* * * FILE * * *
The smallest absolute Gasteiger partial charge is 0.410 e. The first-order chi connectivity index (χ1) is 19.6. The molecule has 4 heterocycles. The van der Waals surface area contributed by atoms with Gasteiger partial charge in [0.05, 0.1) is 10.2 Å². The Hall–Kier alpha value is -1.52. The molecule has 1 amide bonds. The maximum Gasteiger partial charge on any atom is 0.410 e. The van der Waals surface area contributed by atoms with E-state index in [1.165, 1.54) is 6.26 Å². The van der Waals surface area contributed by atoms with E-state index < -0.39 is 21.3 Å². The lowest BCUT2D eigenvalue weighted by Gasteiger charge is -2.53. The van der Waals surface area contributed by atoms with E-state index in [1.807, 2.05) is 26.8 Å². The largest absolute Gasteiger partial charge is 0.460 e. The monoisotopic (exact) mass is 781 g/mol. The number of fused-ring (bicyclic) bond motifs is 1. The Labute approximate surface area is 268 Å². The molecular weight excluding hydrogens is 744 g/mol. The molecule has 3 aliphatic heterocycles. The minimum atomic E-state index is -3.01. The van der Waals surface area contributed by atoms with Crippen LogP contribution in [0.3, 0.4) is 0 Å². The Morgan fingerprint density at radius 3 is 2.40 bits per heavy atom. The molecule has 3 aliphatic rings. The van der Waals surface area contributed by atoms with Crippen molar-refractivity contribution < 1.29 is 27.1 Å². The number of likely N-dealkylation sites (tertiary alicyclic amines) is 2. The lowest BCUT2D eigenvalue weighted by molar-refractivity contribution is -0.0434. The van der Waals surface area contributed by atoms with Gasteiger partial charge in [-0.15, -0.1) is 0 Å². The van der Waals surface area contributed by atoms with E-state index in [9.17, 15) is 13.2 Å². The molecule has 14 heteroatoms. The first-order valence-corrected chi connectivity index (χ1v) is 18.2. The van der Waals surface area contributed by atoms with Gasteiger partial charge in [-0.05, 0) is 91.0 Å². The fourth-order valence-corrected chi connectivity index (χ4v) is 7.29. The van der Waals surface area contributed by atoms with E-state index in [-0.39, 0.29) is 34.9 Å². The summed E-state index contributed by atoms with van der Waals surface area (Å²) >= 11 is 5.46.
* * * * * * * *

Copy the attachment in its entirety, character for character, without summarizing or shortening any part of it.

The smallest absolute Gasteiger partial charge is 0.410 e. The first-order chi connectivity index (χ1) is 19.6. The molecule has 4 heterocycles. The van der Waals surface area contributed by atoms with Gasteiger partial charge in [0.05, 0.1) is 10.2 Å². The Hall–Kier alpha value is -1.52. The molecule has 1 amide bonds. The maximum Gasteiger partial charge on any atom is 0.410 e. The van der Waals surface area contributed by atoms with E-state index in [1.165, 1.54) is 6.26 Å². The van der Waals surface area contributed by atoms with E-state index < -0.39 is 21.3 Å². The lowest BCUT2D eigenvalue weighted by Gasteiger charge is -2.53. The van der Waals surface area contributed by atoms with E-state index in [1.807, 2.05) is 26.8 Å². The largest absolute Gasteiger partial charge is 0.460 e. The monoisotopic (exact) mass is 781 g/mol. The number of fused-ring (bicyclic) bond motifs is 1. The Labute approximate surface area is 268 Å². The molecular weight excluding hydrogens is 744 g/mol. The molecule has 3 aliphatic heterocycles. The minimum atomic E-state index is -3.01. The van der Waals surface area contributed by atoms with Crippen LogP contribution in [0.3, 0.4) is 0 Å². The Morgan fingerprint density at radius 3 is 2.40 bits per heavy atom. The molecule has 3 aliphatic rings. The van der Waals surface area contributed by atoms with Crippen molar-refractivity contribution < 1.29 is 27.1 Å². The number of likely N-dealkylation sites (tertiary alicyclic amines) is 2. The lowest BCUT2D eigenvalue weighted by molar-refractivity contribution is -0.0434. The van der Waals surface area contributed by atoms with Gasteiger partial charge in [-0.15, -0.1) is 0 Å². The van der Waals surface area contributed by atoms with E-state index in [9.17, 15) is 13.2 Å². The molecule has 14 heteroatoms. The first-order valence-corrected chi connectivity index (χ1v) is 18.2. The van der Waals surface area contributed by atoms with Gasteiger partial charge in [-0.05, 0) is 91.0 Å². The fourth-order valence-corrected chi connectivity index (χ4v) is 7.29. The van der Waals surface area contributed by atoms with E-state index in [-0.39, 0.29) is 34.9 Å². The summed E-state index contributed by atoms with van der Waals surface area (Å²) >= 11 is 5.46.